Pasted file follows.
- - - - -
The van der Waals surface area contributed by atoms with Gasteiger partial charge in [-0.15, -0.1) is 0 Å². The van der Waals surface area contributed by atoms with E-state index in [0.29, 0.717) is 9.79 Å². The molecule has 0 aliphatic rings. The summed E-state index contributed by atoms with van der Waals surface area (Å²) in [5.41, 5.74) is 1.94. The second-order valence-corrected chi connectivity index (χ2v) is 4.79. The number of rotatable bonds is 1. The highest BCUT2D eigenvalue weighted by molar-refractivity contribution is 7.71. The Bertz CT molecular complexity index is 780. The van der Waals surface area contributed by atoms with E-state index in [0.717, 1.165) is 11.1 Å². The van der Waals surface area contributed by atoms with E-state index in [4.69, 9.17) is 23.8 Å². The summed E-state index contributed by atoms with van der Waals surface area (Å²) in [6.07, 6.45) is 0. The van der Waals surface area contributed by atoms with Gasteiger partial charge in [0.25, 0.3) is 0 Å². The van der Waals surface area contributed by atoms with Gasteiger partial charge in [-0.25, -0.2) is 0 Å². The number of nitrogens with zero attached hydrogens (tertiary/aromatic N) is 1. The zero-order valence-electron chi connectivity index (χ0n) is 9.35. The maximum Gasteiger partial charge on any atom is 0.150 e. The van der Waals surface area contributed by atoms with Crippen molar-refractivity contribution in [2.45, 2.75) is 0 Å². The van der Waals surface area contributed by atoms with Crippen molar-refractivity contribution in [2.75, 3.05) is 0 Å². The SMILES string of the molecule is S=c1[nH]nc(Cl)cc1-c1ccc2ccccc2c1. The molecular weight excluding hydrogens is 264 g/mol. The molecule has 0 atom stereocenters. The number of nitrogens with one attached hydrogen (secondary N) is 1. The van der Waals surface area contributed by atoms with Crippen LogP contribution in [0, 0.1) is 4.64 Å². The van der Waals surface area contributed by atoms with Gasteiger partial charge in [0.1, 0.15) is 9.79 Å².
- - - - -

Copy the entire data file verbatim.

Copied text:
The van der Waals surface area contributed by atoms with Gasteiger partial charge in [-0.15, -0.1) is 0 Å². The van der Waals surface area contributed by atoms with E-state index in [0.29, 0.717) is 9.79 Å². The molecule has 0 aliphatic rings. The summed E-state index contributed by atoms with van der Waals surface area (Å²) in [5.41, 5.74) is 1.94. The second-order valence-corrected chi connectivity index (χ2v) is 4.79. The number of rotatable bonds is 1. The highest BCUT2D eigenvalue weighted by molar-refractivity contribution is 7.71. The Bertz CT molecular complexity index is 780. The van der Waals surface area contributed by atoms with E-state index in [0.717, 1.165) is 11.1 Å². The van der Waals surface area contributed by atoms with E-state index in [4.69, 9.17) is 23.8 Å². The summed E-state index contributed by atoms with van der Waals surface area (Å²) in [6.07, 6.45) is 0. The van der Waals surface area contributed by atoms with Gasteiger partial charge in [0.25, 0.3) is 0 Å². The van der Waals surface area contributed by atoms with Gasteiger partial charge in [-0.25, -0.2) is 0 Å². The number of nitrogens with zero attached hydrogens (tertiary/aromatic N) is 1. The zero-order valence-electron chi connectivity index (χ0n) is 9.35. The maximum Gasteiger partial charge on any atom is 0.150 e. The van der Waals surface area contributed by atoms with Crippen molar-refractivity contribution in [2.45, 2.75) is 0 Å². The van der Waals surface area contributed by atoms with Crippen molar-refractivity contribution in [2.75, 3.05) is 0 Å². The SMILES string of the molecule is S=c1[nH]nc(Cl)cc1-c1ccc2ccccc2c1. The molecular weight excluding hydrogens is 264 g/mol. The molecule has 0 atom stereocenters. The number of nitrogens with one attached hydrogen (secondary N) is 1. The van der Waals surface area contributed by atoms with Crippen LogP contribution in [0, 0.1) is 4.64 Å². The van der Waals surface area contributed by atoms with Gasteiger partial charge in [0.1, 0.15) is 9.79 Å².